Dream Song 385

November 23, 2005

Around this time every year, I rummage around for this poem:

My daughter’s heavier. Light leaves are flying.
Everywhere in enormous numbers turkeys will be dying
and other birds, all their wings.
They never greatly flew. Did they wish to?
I should know. Off away somewhere once I knew
such things.

Or good Ralph Hodgson back then did, or does.
The man is dead whom Eliot praised. My praise
follows and flows too late.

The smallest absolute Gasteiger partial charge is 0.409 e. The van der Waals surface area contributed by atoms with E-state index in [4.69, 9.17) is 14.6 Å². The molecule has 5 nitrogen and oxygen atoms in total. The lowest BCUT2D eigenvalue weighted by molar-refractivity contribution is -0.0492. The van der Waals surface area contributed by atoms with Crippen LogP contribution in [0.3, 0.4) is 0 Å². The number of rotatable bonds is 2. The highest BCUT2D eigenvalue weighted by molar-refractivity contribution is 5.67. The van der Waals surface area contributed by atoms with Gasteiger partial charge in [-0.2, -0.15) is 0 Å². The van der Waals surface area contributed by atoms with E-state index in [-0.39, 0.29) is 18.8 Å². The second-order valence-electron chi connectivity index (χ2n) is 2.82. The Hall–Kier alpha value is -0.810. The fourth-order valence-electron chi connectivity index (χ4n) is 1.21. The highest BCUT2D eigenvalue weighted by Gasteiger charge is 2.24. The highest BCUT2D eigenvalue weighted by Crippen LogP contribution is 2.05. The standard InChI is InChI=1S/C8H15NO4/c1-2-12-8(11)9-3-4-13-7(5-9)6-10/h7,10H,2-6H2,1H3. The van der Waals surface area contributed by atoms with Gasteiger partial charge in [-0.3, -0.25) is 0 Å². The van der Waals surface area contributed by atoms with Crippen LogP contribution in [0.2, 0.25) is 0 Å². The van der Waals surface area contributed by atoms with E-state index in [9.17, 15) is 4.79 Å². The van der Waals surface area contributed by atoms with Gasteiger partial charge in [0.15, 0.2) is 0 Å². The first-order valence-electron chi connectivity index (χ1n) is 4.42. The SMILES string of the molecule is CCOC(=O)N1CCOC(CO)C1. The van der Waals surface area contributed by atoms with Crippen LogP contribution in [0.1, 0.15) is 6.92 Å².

Fall is grievy, brisk. Tears behind the eyes
almost fall. Fall comes to us as a prize
to rouse us toward our fate.

My house is made of wood and it’s made well,
unlike us. My house is older than Henry;
that’s fairly old.
If there were a middle   ground between things and the soul
or if the sky resembled more the sea,
I wouldn’t have to scold
                                                my heavy daughter.

It was one of the last poems John Berryman wrote before he committed suicide, but even without knowing that it captures the regretful sorrow of late November.

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